Shareholders at the McKesson annual shareholder meeting Wednesday sided with the board and management in rejecting separate proposals that would have required greater disclosure of political contributions and sought to limit golden parachutes for senior executives in a change of ownership.
McKesson, the giant drug distributor and technology company, successfully blocked a so-called “dark money” disclosure proposal that would have required the company to tell shareholders how much money it was sending to tax-exempt political organizations.
With the victory at the meeting in Richmond, Vir., McKesson joined health plans Anthem and Aetna in defeating a disclosure proxy at its annual shareholder meeting this year.
Political not-for-profit organizations, also called dark money groups, do not have to reveal their donors, and they can receive unlimited amounts of money, much of which is routed toward influencing elections.
In bringing the proposal to shareholders, the City of Philadelphia Public Employees Retirement System argued that “gaps in transparency and accountability may expose the company to reputational and business risks that could threaten long-term shareholder value.”
McKesson contributed at least $3.2 million in corporate funds since 2004, the retirement system said, adding that several companies in the healthcare sector have adopted similar disclosure provisions, including Becton Dickinson, Biogen and Bristol-Myers Squibb.
The McKesson board opposed the measure on the grounds that company contributions are small and it has already added disclosure safeguards. Disclosure proposals put before shareholders also failed at annual shareholder meetings in 2014 and 2015.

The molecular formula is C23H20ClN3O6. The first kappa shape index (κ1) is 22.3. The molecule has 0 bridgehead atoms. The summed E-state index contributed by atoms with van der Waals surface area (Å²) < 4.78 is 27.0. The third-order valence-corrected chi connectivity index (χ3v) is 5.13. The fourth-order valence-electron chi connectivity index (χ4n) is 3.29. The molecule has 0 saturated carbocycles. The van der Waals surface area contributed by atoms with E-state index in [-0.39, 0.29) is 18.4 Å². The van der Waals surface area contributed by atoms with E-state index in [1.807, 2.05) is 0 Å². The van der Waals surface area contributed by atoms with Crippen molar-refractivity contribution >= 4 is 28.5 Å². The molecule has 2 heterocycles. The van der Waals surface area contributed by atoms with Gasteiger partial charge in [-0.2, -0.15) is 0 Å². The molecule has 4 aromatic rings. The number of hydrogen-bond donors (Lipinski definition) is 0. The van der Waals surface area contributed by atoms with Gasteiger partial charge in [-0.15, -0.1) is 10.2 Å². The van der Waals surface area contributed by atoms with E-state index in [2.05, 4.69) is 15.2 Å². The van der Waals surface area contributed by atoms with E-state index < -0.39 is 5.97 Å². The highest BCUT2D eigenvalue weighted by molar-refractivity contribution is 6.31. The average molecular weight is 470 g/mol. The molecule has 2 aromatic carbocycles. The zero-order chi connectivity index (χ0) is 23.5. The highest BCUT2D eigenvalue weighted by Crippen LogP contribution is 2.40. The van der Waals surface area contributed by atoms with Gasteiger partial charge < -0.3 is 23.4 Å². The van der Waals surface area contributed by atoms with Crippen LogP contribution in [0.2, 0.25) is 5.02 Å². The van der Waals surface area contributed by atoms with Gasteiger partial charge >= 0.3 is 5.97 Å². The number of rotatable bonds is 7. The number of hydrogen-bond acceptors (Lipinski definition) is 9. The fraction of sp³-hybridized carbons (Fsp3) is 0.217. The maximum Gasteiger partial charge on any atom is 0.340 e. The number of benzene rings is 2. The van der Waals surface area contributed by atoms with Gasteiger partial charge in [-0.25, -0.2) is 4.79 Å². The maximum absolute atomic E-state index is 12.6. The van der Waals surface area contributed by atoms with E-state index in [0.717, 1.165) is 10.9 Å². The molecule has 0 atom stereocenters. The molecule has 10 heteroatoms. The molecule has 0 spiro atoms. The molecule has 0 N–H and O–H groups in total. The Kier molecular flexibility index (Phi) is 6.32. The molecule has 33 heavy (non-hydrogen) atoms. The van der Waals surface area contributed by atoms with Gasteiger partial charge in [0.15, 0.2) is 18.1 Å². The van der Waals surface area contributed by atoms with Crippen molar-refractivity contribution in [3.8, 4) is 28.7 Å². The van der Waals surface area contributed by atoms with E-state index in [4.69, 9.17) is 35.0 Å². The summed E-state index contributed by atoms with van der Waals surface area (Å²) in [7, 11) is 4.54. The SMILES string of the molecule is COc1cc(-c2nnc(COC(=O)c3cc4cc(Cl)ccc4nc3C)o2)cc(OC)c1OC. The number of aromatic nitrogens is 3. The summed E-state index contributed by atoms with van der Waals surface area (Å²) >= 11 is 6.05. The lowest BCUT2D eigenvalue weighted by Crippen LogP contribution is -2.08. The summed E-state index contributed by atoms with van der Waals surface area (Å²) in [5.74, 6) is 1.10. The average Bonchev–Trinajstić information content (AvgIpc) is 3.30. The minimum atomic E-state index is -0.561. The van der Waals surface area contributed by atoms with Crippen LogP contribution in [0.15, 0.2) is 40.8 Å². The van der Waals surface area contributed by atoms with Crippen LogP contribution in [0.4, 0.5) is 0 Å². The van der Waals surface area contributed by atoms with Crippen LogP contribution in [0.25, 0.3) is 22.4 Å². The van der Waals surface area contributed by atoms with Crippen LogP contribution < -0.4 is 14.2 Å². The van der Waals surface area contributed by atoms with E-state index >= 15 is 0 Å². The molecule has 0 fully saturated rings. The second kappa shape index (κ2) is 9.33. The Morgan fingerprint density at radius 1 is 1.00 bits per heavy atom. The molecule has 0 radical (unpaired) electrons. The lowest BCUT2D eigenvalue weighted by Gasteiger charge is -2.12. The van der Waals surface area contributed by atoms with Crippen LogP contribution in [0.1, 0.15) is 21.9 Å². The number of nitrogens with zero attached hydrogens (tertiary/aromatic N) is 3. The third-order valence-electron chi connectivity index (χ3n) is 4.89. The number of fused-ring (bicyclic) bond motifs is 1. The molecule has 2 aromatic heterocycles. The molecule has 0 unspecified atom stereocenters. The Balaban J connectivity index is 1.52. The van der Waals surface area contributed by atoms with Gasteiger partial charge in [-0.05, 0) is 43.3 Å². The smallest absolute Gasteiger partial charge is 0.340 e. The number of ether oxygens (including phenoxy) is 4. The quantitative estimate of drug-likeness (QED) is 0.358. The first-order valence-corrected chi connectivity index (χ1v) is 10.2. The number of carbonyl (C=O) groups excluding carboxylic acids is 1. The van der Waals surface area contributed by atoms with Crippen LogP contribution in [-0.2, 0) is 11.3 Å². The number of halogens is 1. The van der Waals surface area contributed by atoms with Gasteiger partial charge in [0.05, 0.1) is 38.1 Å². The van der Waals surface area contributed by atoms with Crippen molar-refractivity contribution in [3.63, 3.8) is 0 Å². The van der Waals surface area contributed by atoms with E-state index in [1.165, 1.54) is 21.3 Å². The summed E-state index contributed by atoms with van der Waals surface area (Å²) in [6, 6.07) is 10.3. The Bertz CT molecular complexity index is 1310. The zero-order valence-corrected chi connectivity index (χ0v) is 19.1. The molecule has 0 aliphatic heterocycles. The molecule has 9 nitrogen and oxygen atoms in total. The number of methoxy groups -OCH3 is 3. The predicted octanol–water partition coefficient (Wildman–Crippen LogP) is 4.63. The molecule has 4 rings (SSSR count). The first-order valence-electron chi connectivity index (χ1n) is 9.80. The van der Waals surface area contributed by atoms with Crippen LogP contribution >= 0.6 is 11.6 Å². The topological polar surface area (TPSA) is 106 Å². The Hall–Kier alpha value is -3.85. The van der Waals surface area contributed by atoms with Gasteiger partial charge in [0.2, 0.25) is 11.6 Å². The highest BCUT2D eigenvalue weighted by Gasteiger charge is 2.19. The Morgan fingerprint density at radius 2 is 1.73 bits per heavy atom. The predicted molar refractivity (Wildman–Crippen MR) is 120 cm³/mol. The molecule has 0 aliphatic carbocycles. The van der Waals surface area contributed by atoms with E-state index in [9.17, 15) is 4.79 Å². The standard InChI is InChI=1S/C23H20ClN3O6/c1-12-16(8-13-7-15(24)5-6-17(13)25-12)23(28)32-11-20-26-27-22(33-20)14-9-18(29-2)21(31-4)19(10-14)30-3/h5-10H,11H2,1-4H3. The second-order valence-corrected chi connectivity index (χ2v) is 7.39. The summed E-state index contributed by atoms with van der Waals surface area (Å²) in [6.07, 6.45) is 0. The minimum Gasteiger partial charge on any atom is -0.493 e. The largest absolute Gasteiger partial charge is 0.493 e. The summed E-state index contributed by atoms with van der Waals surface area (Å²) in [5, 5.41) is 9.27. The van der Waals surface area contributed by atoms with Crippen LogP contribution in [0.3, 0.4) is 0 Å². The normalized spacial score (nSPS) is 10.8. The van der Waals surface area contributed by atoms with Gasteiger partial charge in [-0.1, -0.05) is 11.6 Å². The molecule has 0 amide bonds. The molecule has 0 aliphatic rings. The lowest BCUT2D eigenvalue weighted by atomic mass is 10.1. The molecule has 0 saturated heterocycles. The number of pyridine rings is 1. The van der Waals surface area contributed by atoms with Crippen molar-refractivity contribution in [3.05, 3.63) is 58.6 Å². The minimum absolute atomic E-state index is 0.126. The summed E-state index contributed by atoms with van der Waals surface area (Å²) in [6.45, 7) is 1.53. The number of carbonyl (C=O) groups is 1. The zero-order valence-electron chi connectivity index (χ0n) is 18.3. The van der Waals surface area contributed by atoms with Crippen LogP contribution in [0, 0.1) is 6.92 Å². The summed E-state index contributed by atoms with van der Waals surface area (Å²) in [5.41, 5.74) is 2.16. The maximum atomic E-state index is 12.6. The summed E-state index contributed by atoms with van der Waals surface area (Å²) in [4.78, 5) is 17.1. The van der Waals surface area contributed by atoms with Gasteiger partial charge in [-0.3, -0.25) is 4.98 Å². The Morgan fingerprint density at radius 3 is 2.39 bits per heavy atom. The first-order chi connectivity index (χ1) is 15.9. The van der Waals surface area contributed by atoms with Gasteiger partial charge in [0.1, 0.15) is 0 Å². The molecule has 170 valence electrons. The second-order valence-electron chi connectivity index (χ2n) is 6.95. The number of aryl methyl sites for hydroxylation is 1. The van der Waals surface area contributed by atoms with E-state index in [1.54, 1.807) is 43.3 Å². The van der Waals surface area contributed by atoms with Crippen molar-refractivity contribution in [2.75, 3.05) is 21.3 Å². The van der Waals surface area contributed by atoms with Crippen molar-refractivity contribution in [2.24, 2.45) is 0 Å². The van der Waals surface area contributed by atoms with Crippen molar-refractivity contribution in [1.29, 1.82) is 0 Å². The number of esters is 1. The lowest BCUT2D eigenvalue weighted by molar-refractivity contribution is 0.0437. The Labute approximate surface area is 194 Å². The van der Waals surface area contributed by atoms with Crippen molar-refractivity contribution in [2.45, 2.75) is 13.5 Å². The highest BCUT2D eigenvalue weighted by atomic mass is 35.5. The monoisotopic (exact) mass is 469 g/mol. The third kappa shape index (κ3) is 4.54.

Among the safeguards is a policy on corporate political contributions which requires all contributions be approved by the Senior Vice President of Public Affairs, with contributions greater than $1,000 approved by the Chairman of the Board and CEO. The company's code of conduct also specifically prohibits any corporate political contribution without prior approval, the company wrote in this year's shareholder proxy.
The other major shareholder proposal to be defeated at the McKesson meeting was one put forth by the International Brotherhood of Teamsters General Fund in Washington, D.C., that sought to limit the accelerated vesting of equity awards granted to any senior executive officer in the event of a change of control at McKesson.
McKesson, which is spinning off its IT business into a $3.4 billion venture with Change Healthcare, said the provision would have made it harder to attract and retain top executive talent.